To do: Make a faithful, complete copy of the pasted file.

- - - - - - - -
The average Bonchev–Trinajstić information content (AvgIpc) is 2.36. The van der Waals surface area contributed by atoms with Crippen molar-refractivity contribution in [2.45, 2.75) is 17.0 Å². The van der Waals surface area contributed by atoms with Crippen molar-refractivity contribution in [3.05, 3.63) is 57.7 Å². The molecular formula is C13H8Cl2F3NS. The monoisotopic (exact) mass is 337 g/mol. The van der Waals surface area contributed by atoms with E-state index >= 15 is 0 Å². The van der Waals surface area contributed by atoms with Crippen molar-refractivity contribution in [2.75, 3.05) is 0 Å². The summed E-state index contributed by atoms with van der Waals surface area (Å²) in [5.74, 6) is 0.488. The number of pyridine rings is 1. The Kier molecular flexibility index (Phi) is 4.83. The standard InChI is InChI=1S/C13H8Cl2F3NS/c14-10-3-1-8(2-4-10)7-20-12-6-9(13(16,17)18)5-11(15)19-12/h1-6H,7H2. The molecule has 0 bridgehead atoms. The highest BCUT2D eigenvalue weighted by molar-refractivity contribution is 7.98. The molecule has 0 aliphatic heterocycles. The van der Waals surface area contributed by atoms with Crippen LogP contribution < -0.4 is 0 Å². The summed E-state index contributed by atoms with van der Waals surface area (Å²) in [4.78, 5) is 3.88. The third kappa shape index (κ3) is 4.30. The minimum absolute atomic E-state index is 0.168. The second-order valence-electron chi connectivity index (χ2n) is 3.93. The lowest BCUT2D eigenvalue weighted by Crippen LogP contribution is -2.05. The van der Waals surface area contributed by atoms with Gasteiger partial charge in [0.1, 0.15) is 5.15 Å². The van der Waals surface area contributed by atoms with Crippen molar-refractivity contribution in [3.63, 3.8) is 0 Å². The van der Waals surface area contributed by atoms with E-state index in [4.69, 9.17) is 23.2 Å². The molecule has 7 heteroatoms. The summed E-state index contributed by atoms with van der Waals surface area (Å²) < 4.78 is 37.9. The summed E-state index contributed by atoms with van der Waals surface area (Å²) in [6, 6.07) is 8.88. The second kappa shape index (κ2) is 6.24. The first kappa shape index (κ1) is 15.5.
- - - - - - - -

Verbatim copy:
The average Bonchev–Trinajstić information content (AvgIpc) is 2.36. The van der Waals surface area contributed by atoms with Crippen molar-refractivity contribution in [2.45, 2.75) is 17.0 Å². The van der Waals surface area contributed by atoms with Crippen molar-refractivity contribution in [3.05, 3.63) is 57.7 Å². The molecular formula is C13H8Cl2F3NS. The monoisotopic (exact) mass is 337 g/mol. The van der Waals surface area contributed by atoms with E-state index >= 15 is 0 Å². The van der Waals surface area contributed by atoms with Crippen molar-refractivity contribution in [2.75, 3.05) is 0 Å². The summed E-state index contributed by atoms with van der Waals surface area (Å²) in [5.74, 6) is 0.488. The number of pyridine rings is 1. The Kier molecular flexibility index (Phi) is 4.83. The standard InChI is InChI=1S/C13H8Cl2F3NS/c14-10-3-1-8(2-4-10)7-20-12-6-9(13(16,17)18)5-11(15)19-12/h1-6H,7H2. The molecule has 0 bridgehead atoms. The highest BCUT2D eigenvalue weighted by molar-refractivity contribution is 7.98. The molecule has 0 aliphatic heterocycles. The van der Waals surface area contributed by atoms with Crippen LogP contribution < -0.4 is 0 Å². The summed E-state index contributed by atoms with van der Waals surface area (Å²) in [4.78, 5) is 3.88. The third kappa shape index (κ3) is 4.30. The minimum absolute atomic E-state index is 0.168. The second-order valence-electron chi connectivity index (χ2n) is 3.93. The lowest BCUT2D eigenvalue weighted by Crippen LogP contribution is -2.05. The van der Waals surface area contributed by atoms with Gasteiger partial charge in [0.1, 0.15) is 5.15 Å². The van der Waals surface area contributed by atoms with Crippen molar-refractivity contribution in [3.63, 3.8) is 0 Å². The van der Waals surface area contributed by atoms with E-state index in [4.69, 9.17) is 23.2 Å². The molecule has 7 heteroatoms. The summed E-state index contributed by atoms with van der Waals surface area (Å²) < 4.78 is 37.9. The summed E-state index contributed by atoms with van der Waals surface area (Å²) in [6, 6.07) is 8.88. The second kappa shape index (κ2) is 6.24. The first kappa shape index (κ1) is 15.5.